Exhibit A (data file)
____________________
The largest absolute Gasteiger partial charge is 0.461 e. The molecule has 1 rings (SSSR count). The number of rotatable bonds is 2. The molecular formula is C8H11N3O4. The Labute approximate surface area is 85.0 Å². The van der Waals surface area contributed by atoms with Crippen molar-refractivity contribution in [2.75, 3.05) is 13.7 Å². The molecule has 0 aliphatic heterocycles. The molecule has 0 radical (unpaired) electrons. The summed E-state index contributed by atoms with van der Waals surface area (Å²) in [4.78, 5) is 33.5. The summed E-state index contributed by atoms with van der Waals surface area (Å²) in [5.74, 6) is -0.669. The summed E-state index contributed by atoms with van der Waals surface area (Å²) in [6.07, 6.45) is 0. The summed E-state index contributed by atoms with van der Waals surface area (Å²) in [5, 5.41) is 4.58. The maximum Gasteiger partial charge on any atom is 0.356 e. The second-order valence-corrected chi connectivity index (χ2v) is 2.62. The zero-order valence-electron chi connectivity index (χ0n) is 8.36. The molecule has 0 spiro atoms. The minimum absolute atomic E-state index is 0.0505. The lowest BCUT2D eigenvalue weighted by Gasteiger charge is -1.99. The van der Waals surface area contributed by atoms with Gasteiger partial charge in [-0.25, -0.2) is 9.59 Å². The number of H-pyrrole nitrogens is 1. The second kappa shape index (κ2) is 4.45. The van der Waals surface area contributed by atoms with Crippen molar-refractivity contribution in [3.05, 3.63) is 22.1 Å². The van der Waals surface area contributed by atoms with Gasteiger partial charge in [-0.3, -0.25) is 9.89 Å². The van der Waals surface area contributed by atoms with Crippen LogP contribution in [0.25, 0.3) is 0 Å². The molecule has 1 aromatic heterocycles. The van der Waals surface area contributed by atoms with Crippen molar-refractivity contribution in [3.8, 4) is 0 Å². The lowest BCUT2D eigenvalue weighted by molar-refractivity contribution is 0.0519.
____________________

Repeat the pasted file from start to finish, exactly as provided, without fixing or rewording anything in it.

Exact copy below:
The largest absolute Gasteiger partial charge is 0.461 e. The molecule has 1 rings (SSSR count). The number of rotatable bonds is 2. The molecular formula is C8H11N3O4. The Labute approximate surface area is 85.0 Å². The van der Waals surface area contributed by atoms with Crippen molar-refractivity contribution in [2.75, 3.05) is 13.7 Å². The molecule has 0 aliphatic heterocycles. The molecule has 0 radical (unpaired) electrons. The summed E-state index contributed by atoms with van der Waals surface area (Å²) in [4.78, 5) is 33.5. The summed E-state index contributed by atoms with van der Waals surface area (Å²) in [5.74, 6) is -0.669. The summed E-state index contributed by atoms with van der Waals surface area (Å²) in [6.07, 6.45) is 0. The summed E-state index contributed by atoms with van der Waals surface area (Å²) in [5, 5.41) is 4.58. The maximum Gasteiger partial charge on any atom is 0.356 e. The second-order valence-corrected chi connectivity index (χ2v) is 2.62. The zero-order valence-electron chi connectivity index (χ0n) is 8.36. The molecule has 0 spiro atoms. The minimum absolute atomic E-state index is 0.0505. The lowest BCUT2D eigenvalue weighted by Gasteiger charge is -1.99. The van der Waals surface area contributed by atoms with Gasteiger partial charge in [-0.25, -0.2) is 9.59 Å². The number of H-pyrrole nitrogens is 1. The second kappa shape index (κ2) is 4.45. The van der Waals surface area contributed by atoms with Crippen molar-refractivity contribution in [3.05, 3.63) is 22.1 Å². The van der Waals surface area contributed by atoms with Gasteiger partial charge in [-0.3, -0.25) is 9.89 Å². The van der Waals surface area contributed by atoms with Crippen LogP contribution in [0.25, 0.3) is 0 Å². The molecule has 1 aromatic heterocycles. The van der Waals surface area contributed by atoms with Crippen molar-refractivity contribution in [3.8, 4) is 0 Å². The lowest BCUT2D eigenvalue weighted by molar-refractivity contribution is 0.0519.